Monday, May 27, 2013

Down One to Our Natural Rivals

I guess everyone is playing their "natural rivals" today, meaning, of course, their "natural rivals in the other league."  Of course to have this happen, the Houston Astros had to move to the American League.  They have apparently been assigned to be Colorado's "natural rivals."  I guess that would be "naturalized rivals."  It's kind of weird, Colorado used to have Seattle as the team they would play a bunch, but now Seattle is apparently San Diego's "natural rival."  And with Texas and Houston in the same American League, their natural intra-state rivalry has been expunged.  Texas is now apparently Arizona's "natural rival" while Houston is Colorado's.  Many of the "natural rivals" make some sense, New York teams, Chicago teams, Los Angeles area teams, Bay Area teams, Ohio state teams, Missouri state teams, Florida teams.  But Atlanta is stuck with Toronto while Boston plays Philadelphia.  Atlanta should really be Boston's "natural rivals" because at least the Braves were originally in Boston.  That would leave Philadelphia with Toronto, which kind of makes no sense, but without another Canadian team, Toronto makes no sense with anyone.  Meanwhile, Philadelphia has to play Detroit.

Meanwhile, there was a game in Oakland and it was a game which the Giants lost.  The game sold out, as Oakland-SF games tend to do.  Madison Bumgarner pitched pretty well for awhile.  He gave up 2 runs on a home run to Josh Donaldson in the 4th inning, then gave up 2 more on a double by Yoenis Cespedes in the 7th.   Madison was over 110 pitches by that point, but he had set the A's down in 3 in the 5th and 6th innings, so I'm sure that they wanted to get him through the 7th.  It might not have mattered.  The Giants scored one in the 6th on a ground out by Buster Posey, but, with the exception of a couple of well-struck balls that were fly outs, they never really threatened.  Sandoval, Posey, Pence and Belt were all 0-fers (although Posey did pick up the lone rbi).  Andres Torres got 2 hits,Crawford 1 and Scutaro 1.  But that was it.  The A's only got 5, but Madison also walked 5.  Tomorrow Mike Kickham makes his major league debut.  He is from St. Louis.


M.C. O'Connor said...

Well, Kontos gave up the hit to Cespedes that tacked on the extra two and pretty much decided the game. Bummy walked Young right before that. He gets the out there instead (or Boch goes to Kontos a batter sooner) and that's a damn fine start. It wasn't bad, really, the Giants just could not solve the rookie and left Maddy out there to get Cain'd. The kid threw only 78 pitches for his six innings!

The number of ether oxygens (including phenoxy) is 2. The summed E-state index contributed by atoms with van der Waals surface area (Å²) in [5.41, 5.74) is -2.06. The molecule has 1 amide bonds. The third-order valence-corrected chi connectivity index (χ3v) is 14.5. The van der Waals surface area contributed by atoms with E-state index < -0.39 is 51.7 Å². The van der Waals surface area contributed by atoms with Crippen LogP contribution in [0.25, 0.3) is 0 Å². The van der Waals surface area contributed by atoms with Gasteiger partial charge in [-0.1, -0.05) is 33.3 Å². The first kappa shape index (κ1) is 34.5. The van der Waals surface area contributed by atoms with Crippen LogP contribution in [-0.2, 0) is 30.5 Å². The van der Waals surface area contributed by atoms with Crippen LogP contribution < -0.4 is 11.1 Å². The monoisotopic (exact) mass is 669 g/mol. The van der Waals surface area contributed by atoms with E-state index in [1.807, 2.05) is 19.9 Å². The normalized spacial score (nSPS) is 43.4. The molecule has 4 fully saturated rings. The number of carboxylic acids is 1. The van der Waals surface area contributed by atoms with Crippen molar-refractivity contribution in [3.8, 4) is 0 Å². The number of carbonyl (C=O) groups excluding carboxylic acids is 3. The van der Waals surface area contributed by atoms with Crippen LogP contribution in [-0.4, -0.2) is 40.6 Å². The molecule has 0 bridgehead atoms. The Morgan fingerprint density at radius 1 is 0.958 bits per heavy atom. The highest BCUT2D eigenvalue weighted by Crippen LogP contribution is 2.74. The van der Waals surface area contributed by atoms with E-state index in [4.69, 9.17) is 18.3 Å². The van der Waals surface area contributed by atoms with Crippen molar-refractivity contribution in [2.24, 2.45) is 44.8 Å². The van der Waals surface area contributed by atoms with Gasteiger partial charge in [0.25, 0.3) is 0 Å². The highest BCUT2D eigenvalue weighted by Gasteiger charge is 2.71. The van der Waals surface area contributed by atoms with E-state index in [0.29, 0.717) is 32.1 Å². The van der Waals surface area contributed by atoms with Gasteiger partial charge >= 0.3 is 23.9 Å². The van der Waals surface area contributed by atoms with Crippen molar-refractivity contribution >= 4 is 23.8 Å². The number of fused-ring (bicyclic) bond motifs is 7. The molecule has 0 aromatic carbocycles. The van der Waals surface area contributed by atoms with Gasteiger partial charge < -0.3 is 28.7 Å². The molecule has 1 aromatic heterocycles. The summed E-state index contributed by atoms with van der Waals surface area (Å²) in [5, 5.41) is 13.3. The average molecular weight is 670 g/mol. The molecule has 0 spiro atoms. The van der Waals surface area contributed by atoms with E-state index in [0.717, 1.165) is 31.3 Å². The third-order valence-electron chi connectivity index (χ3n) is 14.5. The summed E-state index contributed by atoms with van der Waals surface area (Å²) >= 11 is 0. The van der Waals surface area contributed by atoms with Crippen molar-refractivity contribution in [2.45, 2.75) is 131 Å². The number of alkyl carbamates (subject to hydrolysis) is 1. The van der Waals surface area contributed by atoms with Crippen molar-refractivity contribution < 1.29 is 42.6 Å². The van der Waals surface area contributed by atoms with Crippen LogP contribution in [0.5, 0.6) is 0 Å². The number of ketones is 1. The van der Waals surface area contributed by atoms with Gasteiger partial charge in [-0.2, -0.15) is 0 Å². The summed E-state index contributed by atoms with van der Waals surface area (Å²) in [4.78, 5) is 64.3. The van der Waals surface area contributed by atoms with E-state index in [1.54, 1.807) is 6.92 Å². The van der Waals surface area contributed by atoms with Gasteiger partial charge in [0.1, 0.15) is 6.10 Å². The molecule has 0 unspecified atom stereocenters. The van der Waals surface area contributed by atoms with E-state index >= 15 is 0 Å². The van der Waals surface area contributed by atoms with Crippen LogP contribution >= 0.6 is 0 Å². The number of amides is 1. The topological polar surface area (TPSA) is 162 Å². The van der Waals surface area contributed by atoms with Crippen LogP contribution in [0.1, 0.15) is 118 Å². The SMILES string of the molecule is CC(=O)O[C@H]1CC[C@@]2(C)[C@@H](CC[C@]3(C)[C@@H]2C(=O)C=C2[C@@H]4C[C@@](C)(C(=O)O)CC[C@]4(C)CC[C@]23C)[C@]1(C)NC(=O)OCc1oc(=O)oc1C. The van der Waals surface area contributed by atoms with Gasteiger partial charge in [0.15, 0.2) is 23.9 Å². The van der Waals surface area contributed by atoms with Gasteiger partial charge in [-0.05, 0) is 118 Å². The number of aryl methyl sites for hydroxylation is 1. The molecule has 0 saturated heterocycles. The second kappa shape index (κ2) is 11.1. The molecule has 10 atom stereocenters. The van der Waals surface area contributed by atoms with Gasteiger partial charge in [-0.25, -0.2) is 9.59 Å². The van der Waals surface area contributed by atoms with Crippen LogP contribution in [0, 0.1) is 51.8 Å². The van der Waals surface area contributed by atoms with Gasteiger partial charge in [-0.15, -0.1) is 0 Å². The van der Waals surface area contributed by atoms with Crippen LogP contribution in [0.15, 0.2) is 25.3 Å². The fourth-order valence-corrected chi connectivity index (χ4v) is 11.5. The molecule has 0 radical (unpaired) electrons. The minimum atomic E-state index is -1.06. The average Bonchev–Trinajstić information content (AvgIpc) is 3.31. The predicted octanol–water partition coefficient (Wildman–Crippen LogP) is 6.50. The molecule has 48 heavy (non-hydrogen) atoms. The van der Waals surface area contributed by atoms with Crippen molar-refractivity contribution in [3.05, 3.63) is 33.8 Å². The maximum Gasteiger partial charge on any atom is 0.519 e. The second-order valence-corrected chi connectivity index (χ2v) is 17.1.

Speaking of rooks, I'm excited about seeing Kickham tomorrow.

nomisnala said...

Through April the giants were not walking that many hitters, except of course for Timmy. But since Timmy has cut his walks, Bumgarner and CAin have decided to walk more batters. The giants are now headed toward being one of the worst teams when it comes to walking the opposition. I do not know if the starters are tired from two long post seasons in the last 3 years, or like the Heat in Basketball, feel like they do not need to turn it up until the second half of the season. That behavior in baseball can find you out of the playoffs as team health is not a guarantee throughout the season. Despite scoring plenty of runs this year, the giants are not pitching that fantastically, and some days the hitters just seem to dial it in. While, other days they are fighting for their lives as if they were in a war and a fight to the death.

Russian River said...

So baseball fans, I have a completely unrelated (to the A's game) question. Why is a there a big green void in center field at ATT park? Why aren't there stands going all the way around the outfield? What goes on behind the fence in the "green area"? Inquiring minds need to know.

Brother Bob said...

@Russian River- "The batter's eye or batter's eye screen is a solid-colored, usually dark area beyond the center field wall of a baseball stadium, that is the visual backdrop directly in the line of sight of a baseball batter, while facing the pitcher and awaiting a pitch. This dark surface allows the batter to see the pitched ball against a sharply contrasted and uncluttered background" (Wikipedia)

Ron said...

Except that at some ballparks, it is much wider & much taller than at others. The one at AT&T is massive - don't know why. Think of Coors Field & Safeco Field - aside from others, both have seating above the 'batters' eye'.

In cricket these backdrops are known as 'sight screens'. They are usually only about 12' wide & 12' tall. However, the boundary in cricket is closer to the batsman than the CF fence is to a baseball batter.

Still, the baseball 'batters' eyes' still seem disproportionately large - think of all the extra tickets that they could sell.